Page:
Paradise Now was submitted to the Academy and to the Golden Globes as a film from 'Palestine'. It was referred to as such at the Golden Globes. However, Israeli officials, including Consul General Ehud Danoch and Consul for Media and Public Affairs Gilad Millo, tried to extract a guarantee from the Academy of Motion Picture Arts and Sciences that Paradise Now would not be presented in the ceremony as representing the state of Palestine, despite the fact it was introduced as such in the Academy Awards' official website.[10] The Academy Awards began to refer to the film's country instead as "the Palestinian Authority". This decision angered director-writer Hany Abu-Assad, who said it represented a slap in the face for the Palestinian people and their national identity. The Academy subsequently referred to it as a submission from the "Palestinian Territories".[11] In a further complication, Israeli writer Irit Linor points out that "according to internationally accepted conventions, the nationality of a film is usually determined by the country that invested in it - and that while the film was categorized by the Academy as representing Palestine, it was produced with European funds, by an Israeli-Arab director."[12]
On March 1, 2006, a group representing Israeli victims of suicide bombings asked the Oscar organizers to disqualify the film. These protesters claimed that showing the film was immoral and encouraged killing civilians in terror acts.[13]

Anti Semitic themes

In February 2006, Irit Linur, an Israeli novelist and screenwriter, pointed out to some anti-Semitic themes in the film.[14][15] Linur argued that the only Jew who has a speaking role in the movie is "Abu Shabab", the moniker of an Israeli Jew who take Said and Khaled to Tel-Aviv. Before they leave his car "Abu Shabab" wishes them "good luck" in Hebrew. "Abu Shabab" is supposed to be paid for transporting the suicide bombers only after the mission is completed. In this, the maker of the movie imply to the notion that Jews are greedy and will aid suicide attacks against other Jews for money, thus reflecting an existing theme inside Palestinian textbooks.[16]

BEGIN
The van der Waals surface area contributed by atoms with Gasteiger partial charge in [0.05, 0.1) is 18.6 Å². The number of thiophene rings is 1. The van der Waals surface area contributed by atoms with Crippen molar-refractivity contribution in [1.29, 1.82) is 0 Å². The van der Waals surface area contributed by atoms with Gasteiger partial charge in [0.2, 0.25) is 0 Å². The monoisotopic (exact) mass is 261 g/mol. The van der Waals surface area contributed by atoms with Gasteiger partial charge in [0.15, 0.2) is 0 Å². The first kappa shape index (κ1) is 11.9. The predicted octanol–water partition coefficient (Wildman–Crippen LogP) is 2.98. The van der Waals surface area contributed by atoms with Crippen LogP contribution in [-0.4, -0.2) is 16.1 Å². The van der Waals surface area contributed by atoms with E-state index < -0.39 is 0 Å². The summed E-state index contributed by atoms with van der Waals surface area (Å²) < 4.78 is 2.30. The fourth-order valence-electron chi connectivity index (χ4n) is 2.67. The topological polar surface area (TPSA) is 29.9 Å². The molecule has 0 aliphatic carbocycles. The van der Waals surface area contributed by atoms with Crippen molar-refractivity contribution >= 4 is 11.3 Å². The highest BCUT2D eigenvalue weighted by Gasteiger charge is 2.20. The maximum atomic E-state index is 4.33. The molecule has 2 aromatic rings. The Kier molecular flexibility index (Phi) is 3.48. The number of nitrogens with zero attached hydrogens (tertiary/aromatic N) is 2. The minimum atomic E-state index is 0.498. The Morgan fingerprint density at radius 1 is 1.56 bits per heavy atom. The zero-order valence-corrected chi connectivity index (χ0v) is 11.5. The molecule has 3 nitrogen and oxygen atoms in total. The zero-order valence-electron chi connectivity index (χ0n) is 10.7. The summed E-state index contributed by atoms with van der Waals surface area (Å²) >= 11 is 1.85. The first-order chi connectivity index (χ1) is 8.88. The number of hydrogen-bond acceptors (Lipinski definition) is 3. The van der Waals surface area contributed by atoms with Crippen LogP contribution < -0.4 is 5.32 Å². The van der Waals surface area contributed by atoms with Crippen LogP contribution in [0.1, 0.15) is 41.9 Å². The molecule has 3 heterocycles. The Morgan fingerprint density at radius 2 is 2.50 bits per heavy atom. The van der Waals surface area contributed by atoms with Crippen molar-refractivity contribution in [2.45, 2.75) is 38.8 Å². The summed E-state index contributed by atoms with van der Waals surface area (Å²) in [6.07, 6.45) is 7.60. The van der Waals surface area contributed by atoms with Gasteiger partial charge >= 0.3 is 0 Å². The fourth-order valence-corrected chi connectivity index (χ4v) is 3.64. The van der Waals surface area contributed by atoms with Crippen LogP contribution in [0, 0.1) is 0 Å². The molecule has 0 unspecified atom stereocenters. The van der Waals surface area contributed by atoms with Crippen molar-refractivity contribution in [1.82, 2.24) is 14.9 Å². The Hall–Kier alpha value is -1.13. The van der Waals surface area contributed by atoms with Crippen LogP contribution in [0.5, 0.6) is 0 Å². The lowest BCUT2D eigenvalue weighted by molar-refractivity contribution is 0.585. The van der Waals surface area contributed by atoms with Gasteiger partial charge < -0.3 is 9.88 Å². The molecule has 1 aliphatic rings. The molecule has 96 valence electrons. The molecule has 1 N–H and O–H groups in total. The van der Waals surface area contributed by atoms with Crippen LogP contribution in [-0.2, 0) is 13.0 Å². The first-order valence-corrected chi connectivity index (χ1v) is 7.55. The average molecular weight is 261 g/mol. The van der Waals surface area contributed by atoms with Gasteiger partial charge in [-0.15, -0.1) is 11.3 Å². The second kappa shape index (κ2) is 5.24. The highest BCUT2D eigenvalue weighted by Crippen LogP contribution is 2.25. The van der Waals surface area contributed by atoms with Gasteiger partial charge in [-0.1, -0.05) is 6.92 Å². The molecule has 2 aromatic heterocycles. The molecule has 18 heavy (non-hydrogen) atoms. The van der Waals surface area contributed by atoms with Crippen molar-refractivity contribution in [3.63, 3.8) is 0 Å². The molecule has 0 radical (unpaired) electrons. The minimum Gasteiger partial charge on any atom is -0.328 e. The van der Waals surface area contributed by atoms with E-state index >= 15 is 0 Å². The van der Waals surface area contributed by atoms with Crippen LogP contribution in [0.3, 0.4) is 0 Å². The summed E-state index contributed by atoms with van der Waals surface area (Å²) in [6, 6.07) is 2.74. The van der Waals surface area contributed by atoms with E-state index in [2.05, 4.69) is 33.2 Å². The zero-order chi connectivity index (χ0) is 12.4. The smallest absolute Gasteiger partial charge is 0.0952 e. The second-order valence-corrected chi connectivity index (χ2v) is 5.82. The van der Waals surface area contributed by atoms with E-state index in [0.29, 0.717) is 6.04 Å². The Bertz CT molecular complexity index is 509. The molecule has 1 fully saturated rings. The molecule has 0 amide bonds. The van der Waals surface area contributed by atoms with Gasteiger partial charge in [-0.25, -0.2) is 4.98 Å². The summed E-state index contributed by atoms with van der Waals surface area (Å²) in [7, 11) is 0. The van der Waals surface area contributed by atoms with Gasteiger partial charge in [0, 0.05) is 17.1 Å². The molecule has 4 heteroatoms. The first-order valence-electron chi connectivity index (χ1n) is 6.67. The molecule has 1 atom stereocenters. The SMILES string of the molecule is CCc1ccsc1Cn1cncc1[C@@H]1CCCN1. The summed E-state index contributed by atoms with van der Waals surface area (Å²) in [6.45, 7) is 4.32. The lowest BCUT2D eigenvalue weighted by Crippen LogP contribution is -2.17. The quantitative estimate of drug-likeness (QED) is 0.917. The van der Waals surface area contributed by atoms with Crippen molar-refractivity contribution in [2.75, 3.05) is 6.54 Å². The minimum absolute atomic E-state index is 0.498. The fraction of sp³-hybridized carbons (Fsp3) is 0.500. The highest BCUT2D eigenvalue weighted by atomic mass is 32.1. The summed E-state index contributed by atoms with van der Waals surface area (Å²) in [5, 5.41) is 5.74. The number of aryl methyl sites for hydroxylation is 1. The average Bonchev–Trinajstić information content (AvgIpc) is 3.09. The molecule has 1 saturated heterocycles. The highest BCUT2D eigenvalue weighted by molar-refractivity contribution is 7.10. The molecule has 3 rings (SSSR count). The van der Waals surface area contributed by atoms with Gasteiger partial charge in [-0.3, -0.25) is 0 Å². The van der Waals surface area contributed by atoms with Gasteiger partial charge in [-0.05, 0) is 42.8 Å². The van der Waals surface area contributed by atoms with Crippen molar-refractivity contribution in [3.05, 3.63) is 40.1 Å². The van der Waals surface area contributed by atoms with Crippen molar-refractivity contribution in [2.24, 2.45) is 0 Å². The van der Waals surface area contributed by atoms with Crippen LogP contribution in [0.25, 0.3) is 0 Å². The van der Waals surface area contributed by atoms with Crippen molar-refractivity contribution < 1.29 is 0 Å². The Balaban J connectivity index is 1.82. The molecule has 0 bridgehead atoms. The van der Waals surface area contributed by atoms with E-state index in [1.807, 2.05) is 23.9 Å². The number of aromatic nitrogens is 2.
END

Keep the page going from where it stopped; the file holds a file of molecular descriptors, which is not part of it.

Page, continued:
Linur also drawed attention to another and more forthright example of an anti-Semitic canard, which is to be found in the conversation between Said and a Palestinian cab driver. The driver claims that Jewish settlers poisoned the wells by Nablus in order to harm the quality of Palestinians' semen. This accusation echoes the fib that the Black Plague was caused through poisoning of wells by Jews.[17] Again this accusation is reflecting an actual theme in Palestinian political discourse.[18]


Paradise Now has an 89% rating on the review compendium website Rotten Tomatoes.[19]
Stephen Holden, in his October 28, 2005 article in the New York Times, applauded the suspense and plot twists in the movie, and the risks involved humanizing suicide bombers, saying "it is easier to see a suicide bomber as a 21st-century Manchurian Candidate - a soulless, robotic shell of a person programmed to wreak destruction - than it is to picture a flesh-and-blood human being doing the damage."[20]
In February 2006, Irit Linur wrote that the film's use of sophisticated techniques and symbolism was used to present caricatures, recycle anti-Semitic myths and introduce Christological associations in the film.[21]


Academy Award

Golden Globe

Other awards won

Arabic only version - full length